Building a Base Mesh pt7: putting it all together

Building a Base Mesh pt7: putting it all together

Finally, I assemble the pieces I created in the previous 6 videos to build the base mesh. The base mesh is based on the 8-head high figure contained in the Andrew Loomis book “Figure Drawing for All It’s worth”.

Radiant Rig 2.0.0

 Radiant Rig 2.0.0 released

 – Detection of rigify addon added
– Deleted duplicate HumanMetaRig class
– Fixed heel calculation error
– Improved rigging proportions using Vitruvian Man proportions (Thanks Da Vinci!)
– Improved finger rigging with new algorithm (Thanks Fibonacci)
– Fixed context errors

Available for download at
 fullbody generatedbound

Radiant Rig Help

Radiant Rig is my implementation of the paper “Raycast based auto-rigging method for Humanoid meshes” by Romain Lopez (ESGI Paris) and Christophe Poirel (ESGI Paris). It works only in Blender 2.6.8 and above. Radiant Rig depends upon Rigify. Radiant Rig automatically creates a human meta-rig sized to fit the selected figure. Download Radiant Rig here.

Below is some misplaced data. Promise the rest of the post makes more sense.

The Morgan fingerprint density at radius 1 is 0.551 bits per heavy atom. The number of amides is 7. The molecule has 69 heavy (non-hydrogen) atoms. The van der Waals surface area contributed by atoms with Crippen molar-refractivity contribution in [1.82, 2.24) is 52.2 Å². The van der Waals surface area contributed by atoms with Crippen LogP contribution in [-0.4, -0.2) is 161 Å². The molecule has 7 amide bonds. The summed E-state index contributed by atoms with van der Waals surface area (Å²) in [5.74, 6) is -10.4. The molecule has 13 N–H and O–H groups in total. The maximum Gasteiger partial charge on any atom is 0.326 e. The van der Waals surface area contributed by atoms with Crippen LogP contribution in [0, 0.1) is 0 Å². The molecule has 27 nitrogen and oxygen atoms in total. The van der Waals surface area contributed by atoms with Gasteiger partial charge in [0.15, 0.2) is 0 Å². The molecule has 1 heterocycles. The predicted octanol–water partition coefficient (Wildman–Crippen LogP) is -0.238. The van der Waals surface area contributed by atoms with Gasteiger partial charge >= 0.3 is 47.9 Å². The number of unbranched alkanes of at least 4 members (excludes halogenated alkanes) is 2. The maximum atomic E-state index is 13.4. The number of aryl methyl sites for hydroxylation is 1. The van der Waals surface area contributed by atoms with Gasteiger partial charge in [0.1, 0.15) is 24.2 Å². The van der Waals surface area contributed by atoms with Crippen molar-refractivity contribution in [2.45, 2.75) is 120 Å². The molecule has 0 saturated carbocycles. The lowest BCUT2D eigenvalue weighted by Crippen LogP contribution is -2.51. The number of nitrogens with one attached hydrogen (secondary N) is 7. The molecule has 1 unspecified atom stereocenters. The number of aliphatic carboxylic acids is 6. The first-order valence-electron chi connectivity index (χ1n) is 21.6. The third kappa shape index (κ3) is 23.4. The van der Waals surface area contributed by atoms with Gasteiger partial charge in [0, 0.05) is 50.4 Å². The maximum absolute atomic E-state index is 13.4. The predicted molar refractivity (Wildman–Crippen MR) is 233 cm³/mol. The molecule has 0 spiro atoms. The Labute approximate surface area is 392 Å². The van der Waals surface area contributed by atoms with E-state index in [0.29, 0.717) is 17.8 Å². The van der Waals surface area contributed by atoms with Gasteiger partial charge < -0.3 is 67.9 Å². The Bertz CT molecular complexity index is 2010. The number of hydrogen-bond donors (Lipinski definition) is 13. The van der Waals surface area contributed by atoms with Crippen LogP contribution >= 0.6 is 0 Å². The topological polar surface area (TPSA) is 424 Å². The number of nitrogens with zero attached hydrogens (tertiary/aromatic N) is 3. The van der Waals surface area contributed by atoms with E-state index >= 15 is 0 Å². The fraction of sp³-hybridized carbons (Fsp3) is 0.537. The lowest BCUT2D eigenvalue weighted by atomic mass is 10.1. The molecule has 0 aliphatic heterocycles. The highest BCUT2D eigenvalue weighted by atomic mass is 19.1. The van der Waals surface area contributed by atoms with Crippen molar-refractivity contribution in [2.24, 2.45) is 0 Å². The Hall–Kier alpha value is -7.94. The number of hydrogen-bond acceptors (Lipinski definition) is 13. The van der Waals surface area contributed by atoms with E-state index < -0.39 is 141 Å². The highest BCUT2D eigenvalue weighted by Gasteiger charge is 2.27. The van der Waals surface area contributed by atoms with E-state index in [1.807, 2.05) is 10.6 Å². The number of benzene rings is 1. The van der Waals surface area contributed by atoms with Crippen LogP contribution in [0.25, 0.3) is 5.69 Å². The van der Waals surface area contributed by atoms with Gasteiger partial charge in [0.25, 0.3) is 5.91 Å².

Rigify comes pre-installed in Blender. It needs to be activated in order for it to work with Radiant Rig.

1) Go into User Preferences (Windows CTRL+ALT+U or Macintosh CMD+,)


2) Click on “Addons” and search for “Rigging: Rigify”. Make certain there is a checkmark beside Rigify.


3) Click on “Install from file” and select the downloaded Radiant Rig Zip file.


4) Click on the box beside “Rigging: Radiant Rig” to active Radiant Rig.


5) Click on “Save User Settings”.



1) Click on ‘N’ to show the Properties Panel. Load your figure into Blender.


2) Click “Generate Auto-Rig”.


3) You might get the following message:

Calculation Error. Unable to find all limbs.
Possible Causes:
* Limbs are covering each other.
* Not a humanoid figure.
* Clothing mesh on top of figure: Try with split mesh.


4) Click on “Split Mesh”


5) When the splitting is complete, click on “Generate Auto-Rig”.



6) Once rig calculation is complete, a new rig based on the Human Meta-Rig will be generated.



6) Click on “Bing Rig” to bind both the clothing and the main figure to the rig.


7) Your rig is now attached to your figure.


Get the most out of Blender

Rather than type out text tutorials, I thought I would collect links to some of the best video tutorials for Blender. Most of the tutorials give tips for rendering but the last tutorial shows how to use GoB, an unofficial GoZ for sending models between Blender and ZBrush.

LuxRender tutorials

  1. Introduction to LuxRender in Blender 2.5 from BlenderCookie (26:36 minutes)
    Basic setup information on LuxRender by Jonathan Williamsonluxrender_on_blendercookie